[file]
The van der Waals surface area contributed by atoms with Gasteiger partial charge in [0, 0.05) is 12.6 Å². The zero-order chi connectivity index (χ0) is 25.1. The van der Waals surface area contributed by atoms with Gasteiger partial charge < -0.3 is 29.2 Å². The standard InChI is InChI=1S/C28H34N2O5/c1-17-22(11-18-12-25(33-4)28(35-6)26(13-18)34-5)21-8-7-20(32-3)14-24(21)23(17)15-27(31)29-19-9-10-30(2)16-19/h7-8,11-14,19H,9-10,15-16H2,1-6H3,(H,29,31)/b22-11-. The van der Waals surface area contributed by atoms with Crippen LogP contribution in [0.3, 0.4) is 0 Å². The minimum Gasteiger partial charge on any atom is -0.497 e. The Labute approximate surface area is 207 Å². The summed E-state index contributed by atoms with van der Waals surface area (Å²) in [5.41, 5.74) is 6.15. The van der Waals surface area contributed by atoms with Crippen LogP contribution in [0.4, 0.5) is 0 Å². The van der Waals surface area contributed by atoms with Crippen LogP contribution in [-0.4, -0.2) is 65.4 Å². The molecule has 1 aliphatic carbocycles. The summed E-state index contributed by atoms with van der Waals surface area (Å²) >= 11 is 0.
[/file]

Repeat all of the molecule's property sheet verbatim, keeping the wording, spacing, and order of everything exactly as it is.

The van der Waals surface area contributed by atoms with Gasteiger partial charge in [0, 0.05) is 12.6 Å². The zero-order chi connectivity index (χ0) is 25.1. The van der Waals surface area contributed by atoms with Gasteiger partial charge < -0.3 is 29.2 Å². The standard InChI is InChI=1S/C28H34N2O5/c1-17-22(11-18-12-25(33-4)28(35-6)26(13-18)34-5)21-8-7-20(32-3)14-24(21)23(17)15-27(31)29-19-9-10-30(2)16-19/h7-8,11-14,19H,9-10,15-16H2,1-6H3,(H,29,31)/b22-11-. The van der Waals surface area contributed by atoms with Crippen LogP contribution in [0.3, 0.4) is 0 Å². The minimum Gasteiger partial charge on any atom is -0.497 e. The Labute approximate surface area is 207 Å². The summed E-state index contributed by atoms with van der Waals surface area (Å²) in [5.41, 5.74) is 6.15. The van der Waals surface area contributed by atoms with Crippen LogP contribution in [0.4, 0.5) is 0 Å². The van der Waals surface area contributed by atoms with Crippen LogP contribution in [-0.4, -0.2) is 65.4 Å². The molecule has 1 aliphatic carbocycles. The summed E-state index contributed by atoms with van der Waals surface area (Å²) >= 11 is 0.